Does the Church Have a Right in Telling Me How to Vote?

Father Paul Gousse

Fr. Paul Gousse

Some will say: “the church has no right in telling me how to vote”.

Bishop Peter Libasci (letter in the link below) is not telling us how to vote, only that we must vote and to be aware that when we vote we must make judgments between politicians and their policy. The Scripture says “as we judge so shall we be judged”. Our Bishop is telling us that we must vote “OUR CONSCIENCE”, but it must be an “INFORMED CONSCIENCE.”  An informed conscience asks “what does God have to say about my vote, what does my church teach and why does it teach that”?
To those who say: “the church has no right in telling me how to vote,” I reply that the church has a duty to inform the faithful, instructing them in the Commandments and life in Christ. (See CCC 2246 below)

Any individual who says he can advocate for and enable the practice of abortion and claims that he can still be a Catholic in good standing, has a very serious problem with integrity which that person ignores only at their own peril.   I am saying that you need to think and pray very carefully about your vote, because a vote for a candidate who promotes actions or behaviors that are intrinsically evil and gravely sinful makes you morally complicit and places the eternal salvation of your soul in serious jeopardy.

Father Paul Gousse,
Our Lady of the Holy Rosary and St. Leo parish in Rochester, NH

Bishop Peter Libasci Letter of 10-31-12


2246 It is a part of the Church’s mission “to pass moral judgments even in matters related to politics, whenever the fundamental rights of man or the salvation of souls requires it. The means, the only means, she may use are those which are in accord with the Gospel and the welfare of all men according to the diversity of times and circumstances.”

More Voting post:

  • Bishop David Kagan of Bismarck: Admonishing a Catholic Politician

Watch Fr. Joseph Shea’s passion in this video



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7 comments to Does the Church Have a Right in Telling Me How to Vote?

  • Yes the church has the rigth and duty to do so.It is in the defend of religious liberty,the truth,and life from comception to natural death.

  • For whom you gone vote,when all the candidate are in someway support abortion or population control,dying with dignity? etc.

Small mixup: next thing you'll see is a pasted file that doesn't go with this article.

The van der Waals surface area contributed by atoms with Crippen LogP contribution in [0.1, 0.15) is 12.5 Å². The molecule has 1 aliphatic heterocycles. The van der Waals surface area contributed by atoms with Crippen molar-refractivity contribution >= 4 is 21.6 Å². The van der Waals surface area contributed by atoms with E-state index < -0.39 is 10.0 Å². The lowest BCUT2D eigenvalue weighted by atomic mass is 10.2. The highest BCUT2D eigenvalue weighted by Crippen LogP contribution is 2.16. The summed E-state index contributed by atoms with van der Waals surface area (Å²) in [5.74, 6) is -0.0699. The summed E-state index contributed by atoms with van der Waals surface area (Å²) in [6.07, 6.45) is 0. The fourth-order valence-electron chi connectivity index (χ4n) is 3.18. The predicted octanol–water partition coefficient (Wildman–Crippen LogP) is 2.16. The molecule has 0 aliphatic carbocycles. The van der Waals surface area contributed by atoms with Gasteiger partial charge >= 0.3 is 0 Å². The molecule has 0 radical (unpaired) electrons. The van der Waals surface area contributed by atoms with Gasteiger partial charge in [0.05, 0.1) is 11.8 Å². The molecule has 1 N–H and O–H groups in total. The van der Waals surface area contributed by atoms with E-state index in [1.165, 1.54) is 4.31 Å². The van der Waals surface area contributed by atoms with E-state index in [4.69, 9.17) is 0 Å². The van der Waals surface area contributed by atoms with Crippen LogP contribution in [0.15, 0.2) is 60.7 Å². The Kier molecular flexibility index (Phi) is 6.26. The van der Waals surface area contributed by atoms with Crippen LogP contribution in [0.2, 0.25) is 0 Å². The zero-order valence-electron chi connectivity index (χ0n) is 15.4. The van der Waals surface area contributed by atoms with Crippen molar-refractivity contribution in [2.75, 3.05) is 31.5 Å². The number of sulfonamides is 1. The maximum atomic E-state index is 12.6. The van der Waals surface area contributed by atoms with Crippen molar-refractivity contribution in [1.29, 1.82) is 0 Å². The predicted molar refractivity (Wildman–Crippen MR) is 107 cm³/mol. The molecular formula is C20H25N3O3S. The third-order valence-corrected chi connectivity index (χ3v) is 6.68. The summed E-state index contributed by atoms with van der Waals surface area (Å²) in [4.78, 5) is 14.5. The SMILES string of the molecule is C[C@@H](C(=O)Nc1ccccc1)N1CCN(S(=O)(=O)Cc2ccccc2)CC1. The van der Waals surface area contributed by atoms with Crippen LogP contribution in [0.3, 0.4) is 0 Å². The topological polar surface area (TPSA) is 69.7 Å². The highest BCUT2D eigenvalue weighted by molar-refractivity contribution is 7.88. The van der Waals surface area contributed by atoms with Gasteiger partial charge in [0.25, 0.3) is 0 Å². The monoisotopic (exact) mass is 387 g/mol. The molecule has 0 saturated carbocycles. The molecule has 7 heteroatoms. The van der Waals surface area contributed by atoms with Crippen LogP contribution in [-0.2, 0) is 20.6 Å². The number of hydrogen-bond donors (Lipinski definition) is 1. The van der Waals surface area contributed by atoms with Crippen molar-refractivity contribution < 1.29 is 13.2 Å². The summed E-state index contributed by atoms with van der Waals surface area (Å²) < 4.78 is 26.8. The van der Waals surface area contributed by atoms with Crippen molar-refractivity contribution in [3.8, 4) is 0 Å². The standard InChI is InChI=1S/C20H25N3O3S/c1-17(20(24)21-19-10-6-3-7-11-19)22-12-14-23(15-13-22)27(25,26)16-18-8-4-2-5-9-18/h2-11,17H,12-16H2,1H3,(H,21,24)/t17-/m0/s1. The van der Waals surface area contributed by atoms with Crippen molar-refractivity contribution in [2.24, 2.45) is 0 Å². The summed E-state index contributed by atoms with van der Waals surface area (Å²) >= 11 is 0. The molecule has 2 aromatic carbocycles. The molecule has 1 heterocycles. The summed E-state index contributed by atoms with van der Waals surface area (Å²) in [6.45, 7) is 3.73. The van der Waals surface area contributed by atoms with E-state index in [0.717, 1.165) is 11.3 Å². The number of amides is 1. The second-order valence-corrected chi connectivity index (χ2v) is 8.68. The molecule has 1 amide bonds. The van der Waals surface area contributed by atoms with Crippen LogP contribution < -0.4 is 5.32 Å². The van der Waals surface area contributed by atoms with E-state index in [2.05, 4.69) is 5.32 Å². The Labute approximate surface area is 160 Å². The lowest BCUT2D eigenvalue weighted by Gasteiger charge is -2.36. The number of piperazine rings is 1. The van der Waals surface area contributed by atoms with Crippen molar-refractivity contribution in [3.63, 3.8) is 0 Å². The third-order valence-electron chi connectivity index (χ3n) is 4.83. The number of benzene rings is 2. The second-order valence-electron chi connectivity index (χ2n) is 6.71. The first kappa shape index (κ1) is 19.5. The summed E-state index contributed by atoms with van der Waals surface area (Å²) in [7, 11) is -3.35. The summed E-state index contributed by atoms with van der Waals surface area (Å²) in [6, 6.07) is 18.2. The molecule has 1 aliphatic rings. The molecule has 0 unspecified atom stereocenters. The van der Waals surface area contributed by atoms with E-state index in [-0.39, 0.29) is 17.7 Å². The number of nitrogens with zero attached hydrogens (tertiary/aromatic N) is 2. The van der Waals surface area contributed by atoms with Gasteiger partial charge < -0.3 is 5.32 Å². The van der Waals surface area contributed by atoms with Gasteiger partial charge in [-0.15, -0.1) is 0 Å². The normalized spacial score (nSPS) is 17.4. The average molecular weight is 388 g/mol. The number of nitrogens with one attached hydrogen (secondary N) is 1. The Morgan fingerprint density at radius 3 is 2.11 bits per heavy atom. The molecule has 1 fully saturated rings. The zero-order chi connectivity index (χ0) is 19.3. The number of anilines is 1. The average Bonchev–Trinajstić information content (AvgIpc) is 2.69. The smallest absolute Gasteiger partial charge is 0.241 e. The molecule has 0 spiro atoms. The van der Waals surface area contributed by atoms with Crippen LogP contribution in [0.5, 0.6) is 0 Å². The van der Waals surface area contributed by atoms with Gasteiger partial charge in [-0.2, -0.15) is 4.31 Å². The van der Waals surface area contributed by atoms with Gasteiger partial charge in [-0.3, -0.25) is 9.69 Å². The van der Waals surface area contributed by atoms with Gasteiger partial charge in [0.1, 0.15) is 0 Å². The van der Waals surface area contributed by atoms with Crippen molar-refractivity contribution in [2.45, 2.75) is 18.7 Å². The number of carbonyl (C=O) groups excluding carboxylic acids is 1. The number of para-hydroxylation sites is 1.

• Joanne Rader

    First time to see this site. It is wonderful! I felt very alone this election listening to so many of my friends not seeing that the right to life is the basic belief of Catholics. Reading this page made me feel not alone.

  • from an email subscriber:

    This is the first time I’m replying. I don’t know who this reply will go to or if it won’t go to anyone/anywhere. Father, of course the Church has a “right:” in telling its’ faithful about the moral dangers inherent in voting for a candidate who isn’t in line with the Church’s teachings. I’m a convert to the faith since the age of 18 but I know that what Courageous Priest says is absolutely true. This is not telling a person how to vote. It is telling a person you are and would be doing moral wrong if you vote for x candidate for the following reasons. To claim, as I saw recently that this violates tax exempt status stuff is absolute nonsense!! Tanya T

  • Bill

    Cardinal Ratzinger’s note underlined the principles involved for the Catholic voter.

    “A Catholic would be guilty of formal cooperation in evil, and so unworthy to present himself for holy Communion, if he were to deliberately vote for a candidate precisely because of the candidate’s permissive stand on abortion and/or euthanasia,” Cardinal Ratzinger wrote.

    “When a Catholic does not share a candidate’s stand in favor of abortion and/or euthanasia, but votes for that candidate for other reasons, it is considered remote material cooperation, which can be permitted in the presence of proportionate reasons,” he said.

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